Unbelievably, over the past couple of years, the tubes have gone from a full six ounces to 5.1 ounces last year, and now a measly 4.6 ounces. At this rate, they will be travel-size before you know it.

We asked P&G why the product was being downsized again.

Our first priority is to provide our trusted, quality products for you at good value. In these times where everyday costs are rising, the cost of the raw materials that go into our toothpaste has also risen. Although we have tried wherever possible to absorb and manage these, in some instances, we have had to reflect this in our cost-pricing to retailers. — P&G spokesperson

Example 2:

A Massachusetts consumer, Rosemarie L., was incensed that Coke 8-packs had become Coke 6-packs at her local supermarket and were selling for the same price as before. We contacted Coca-Cola to find out what was going on, and whether these Coke mini-cans had really been downsized but the price kept the same.



“We are in the process of phasing out mini cans in eight packs. We are shifting to six packs and 10 packs. … The suggested retail price of six packs is less than the suggested retail price of eight packs.” — Coca-Cola spokesperson

So, this may be a little more about Coke changing its product mix than downsizing in the conventional sense. While this consumer’s store chose to keep the price the same for both sizes, a check at Target revealed the 8-pack selling for $3.69 but the new 6-pack was only $2.99.

Example 3:

When the chips are down, that means the ever-changing cans of Pringles are probably down too (after being upsized a while back).



Mike K., who kindly submitted this picture to Mouse Print*, says he “noticed that the Pringles shelf looked like a topographical map with all of the different new and old cans.” Each can lost about half an ounce of chips, going from 5.96 to 5.5 ounces.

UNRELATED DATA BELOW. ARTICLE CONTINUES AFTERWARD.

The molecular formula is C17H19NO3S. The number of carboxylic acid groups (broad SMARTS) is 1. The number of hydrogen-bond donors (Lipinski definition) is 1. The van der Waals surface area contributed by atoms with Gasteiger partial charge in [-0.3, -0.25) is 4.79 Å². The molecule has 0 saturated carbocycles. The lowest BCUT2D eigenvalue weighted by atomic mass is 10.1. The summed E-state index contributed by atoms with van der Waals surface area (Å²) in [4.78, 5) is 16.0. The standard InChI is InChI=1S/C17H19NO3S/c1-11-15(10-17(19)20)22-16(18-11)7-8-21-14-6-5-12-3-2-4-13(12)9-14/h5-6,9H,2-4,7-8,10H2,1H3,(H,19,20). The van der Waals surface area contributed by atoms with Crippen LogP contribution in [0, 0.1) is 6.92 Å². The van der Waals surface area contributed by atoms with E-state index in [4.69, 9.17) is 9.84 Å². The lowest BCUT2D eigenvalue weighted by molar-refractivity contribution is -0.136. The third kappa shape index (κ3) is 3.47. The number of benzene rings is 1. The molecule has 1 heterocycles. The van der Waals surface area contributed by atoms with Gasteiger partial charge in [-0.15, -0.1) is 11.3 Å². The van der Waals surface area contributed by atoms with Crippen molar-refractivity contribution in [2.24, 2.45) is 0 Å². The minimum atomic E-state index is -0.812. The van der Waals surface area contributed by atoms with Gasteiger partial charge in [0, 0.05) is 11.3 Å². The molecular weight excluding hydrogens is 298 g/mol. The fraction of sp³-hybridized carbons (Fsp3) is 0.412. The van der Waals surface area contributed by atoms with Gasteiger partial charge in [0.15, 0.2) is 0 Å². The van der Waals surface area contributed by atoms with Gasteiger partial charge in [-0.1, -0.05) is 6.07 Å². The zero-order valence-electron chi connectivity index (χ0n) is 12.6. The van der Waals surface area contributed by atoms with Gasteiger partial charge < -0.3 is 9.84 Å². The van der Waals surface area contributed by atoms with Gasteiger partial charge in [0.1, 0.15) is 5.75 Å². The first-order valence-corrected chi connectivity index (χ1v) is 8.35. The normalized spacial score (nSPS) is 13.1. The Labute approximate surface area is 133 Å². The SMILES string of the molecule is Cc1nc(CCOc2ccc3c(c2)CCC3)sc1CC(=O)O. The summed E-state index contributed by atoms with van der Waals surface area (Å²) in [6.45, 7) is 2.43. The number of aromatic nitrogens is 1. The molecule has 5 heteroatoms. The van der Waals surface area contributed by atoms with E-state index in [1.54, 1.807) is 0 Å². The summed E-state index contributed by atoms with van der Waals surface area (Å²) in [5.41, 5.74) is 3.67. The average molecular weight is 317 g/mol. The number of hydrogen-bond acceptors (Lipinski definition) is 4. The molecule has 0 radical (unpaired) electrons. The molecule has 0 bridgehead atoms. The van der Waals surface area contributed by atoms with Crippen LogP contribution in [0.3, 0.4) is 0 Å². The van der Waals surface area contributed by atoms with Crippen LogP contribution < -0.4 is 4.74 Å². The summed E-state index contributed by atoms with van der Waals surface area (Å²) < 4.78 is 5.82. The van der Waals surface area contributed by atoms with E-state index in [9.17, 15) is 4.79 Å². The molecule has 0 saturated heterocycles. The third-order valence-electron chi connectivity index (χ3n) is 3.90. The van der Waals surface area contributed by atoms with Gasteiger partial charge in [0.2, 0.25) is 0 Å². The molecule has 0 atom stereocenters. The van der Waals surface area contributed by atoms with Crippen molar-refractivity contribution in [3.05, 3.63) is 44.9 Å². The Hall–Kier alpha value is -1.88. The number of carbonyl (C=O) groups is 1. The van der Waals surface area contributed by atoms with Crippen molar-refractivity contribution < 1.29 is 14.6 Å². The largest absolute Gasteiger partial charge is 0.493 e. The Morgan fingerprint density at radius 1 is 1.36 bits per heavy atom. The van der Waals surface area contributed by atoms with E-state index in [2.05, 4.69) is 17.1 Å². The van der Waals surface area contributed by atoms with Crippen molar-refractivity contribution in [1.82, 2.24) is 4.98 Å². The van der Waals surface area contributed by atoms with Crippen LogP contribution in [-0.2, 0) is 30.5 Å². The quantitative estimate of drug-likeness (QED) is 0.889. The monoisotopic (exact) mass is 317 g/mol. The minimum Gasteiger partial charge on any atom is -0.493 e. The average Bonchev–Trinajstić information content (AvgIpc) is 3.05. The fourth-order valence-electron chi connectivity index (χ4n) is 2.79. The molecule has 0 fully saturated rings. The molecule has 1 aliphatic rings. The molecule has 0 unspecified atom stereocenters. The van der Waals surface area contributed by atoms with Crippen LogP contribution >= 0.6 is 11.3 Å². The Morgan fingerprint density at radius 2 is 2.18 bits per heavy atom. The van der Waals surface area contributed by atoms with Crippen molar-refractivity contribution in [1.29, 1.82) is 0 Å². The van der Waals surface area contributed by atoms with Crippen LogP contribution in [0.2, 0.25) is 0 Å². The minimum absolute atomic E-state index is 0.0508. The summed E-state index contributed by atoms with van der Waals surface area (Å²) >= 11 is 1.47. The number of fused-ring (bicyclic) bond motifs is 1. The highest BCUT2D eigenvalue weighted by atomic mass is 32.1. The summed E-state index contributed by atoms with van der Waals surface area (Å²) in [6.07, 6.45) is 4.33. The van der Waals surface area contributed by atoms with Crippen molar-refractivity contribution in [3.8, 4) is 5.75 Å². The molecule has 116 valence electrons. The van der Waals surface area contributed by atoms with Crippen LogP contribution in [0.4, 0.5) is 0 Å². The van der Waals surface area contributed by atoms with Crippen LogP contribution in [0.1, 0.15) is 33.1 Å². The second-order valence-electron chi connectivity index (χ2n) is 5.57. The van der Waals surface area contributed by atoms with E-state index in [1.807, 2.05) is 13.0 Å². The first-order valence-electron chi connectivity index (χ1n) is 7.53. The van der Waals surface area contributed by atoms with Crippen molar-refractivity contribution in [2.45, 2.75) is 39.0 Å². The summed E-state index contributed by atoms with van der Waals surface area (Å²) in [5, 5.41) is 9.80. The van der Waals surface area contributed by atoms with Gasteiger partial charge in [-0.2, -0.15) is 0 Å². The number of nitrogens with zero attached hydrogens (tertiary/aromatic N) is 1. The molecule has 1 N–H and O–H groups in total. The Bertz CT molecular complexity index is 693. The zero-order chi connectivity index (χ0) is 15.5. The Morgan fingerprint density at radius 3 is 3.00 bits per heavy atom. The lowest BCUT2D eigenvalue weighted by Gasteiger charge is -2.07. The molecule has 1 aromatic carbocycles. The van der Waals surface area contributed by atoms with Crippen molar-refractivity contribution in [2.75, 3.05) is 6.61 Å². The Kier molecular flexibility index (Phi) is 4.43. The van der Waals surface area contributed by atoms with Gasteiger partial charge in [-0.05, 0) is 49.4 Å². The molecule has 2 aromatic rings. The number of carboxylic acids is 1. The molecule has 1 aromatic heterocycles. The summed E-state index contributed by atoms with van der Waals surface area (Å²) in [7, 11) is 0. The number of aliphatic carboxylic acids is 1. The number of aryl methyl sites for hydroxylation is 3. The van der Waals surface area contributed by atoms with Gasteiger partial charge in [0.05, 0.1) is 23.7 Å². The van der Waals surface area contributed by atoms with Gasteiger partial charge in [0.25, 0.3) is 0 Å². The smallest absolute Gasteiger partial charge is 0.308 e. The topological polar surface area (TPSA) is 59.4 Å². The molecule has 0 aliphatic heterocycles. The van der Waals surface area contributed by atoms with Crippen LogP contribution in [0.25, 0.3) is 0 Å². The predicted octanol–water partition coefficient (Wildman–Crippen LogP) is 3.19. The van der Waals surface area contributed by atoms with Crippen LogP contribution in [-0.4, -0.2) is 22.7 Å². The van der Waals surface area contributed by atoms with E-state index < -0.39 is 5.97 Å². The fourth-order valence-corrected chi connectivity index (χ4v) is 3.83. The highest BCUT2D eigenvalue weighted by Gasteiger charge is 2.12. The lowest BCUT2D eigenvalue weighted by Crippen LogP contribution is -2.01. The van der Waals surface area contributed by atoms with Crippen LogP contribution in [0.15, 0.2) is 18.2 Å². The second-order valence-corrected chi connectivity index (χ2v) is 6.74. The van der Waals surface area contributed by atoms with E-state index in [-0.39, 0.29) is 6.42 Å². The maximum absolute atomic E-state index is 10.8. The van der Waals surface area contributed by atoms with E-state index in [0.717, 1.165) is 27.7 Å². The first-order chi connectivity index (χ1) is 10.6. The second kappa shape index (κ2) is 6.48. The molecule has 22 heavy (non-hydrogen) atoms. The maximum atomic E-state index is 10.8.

Example 4:

Finally this round, one of the original products to ever be downsized — coffee — is at it again. This time, it is Maxwell House’s turn, following a similar move by Folgers a couple of years ago.


Maxwell House

The old 28-ounce size is now 24.5 ounces. This amounts to a loss of 30 cups of coffee per can with the total going from 240 cups down to just 210 cups. It is noteworthy to mention that five years ago when Maxwell House last downsized, each can of a similar variety produced 270 cups of coffee from a can weighing over two pounds. (See picture.)


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March 20, 2017

The Secret Behind Shrinking Corned Beef

Filed under: Food/Groceries,Health,Retail — Edgar (aka MrConsumer) @ 6:12 am

Clara Peller, the feisty senior who famously questioned the lack of meat in Wendy’s competitors’ burgers, could well reprise her memorable line, “where’s the beef,” when it comes to corned beef.

Cooks across the country surely noticed last week that the plump corned beef brisket they boiled for St. Patrick’s Day emerged from the pot only a fraction of its original size. Most people probably chalked it up to the high fat content of corned beef. But that is only part of the reason.

Had all of us paid more attention to the package the corned beef came in, we would know the primary reason for the shrinkage.


corned beef

corned beef

What? Thirty-five percent watery brine? You bet. And we are not talking about water with a 35% concentration of salt and chemicals that the brisket took a bath in. The solution is actually injected into the meat to plump it up big time. According to meat packers that MrConsumer consulted, while the solution is in deed needed to “corn” the beef, manufacturers that inject their briskets with more than 20% solution are doing so for economic reasons.

A three pound piece of beef brisket plumped up with 35% solution magically becomes about a four pound brisket. That’s how stores can sell raw corned beef in Cryovac packages for only $1.69 a pound around St. Patrick’s Day. And this is all perfectly legal as long as the percentage of solution is stated on the package if over 20%.

One corned beef manufacturer candidly put it this way, “We’re basically selling water.”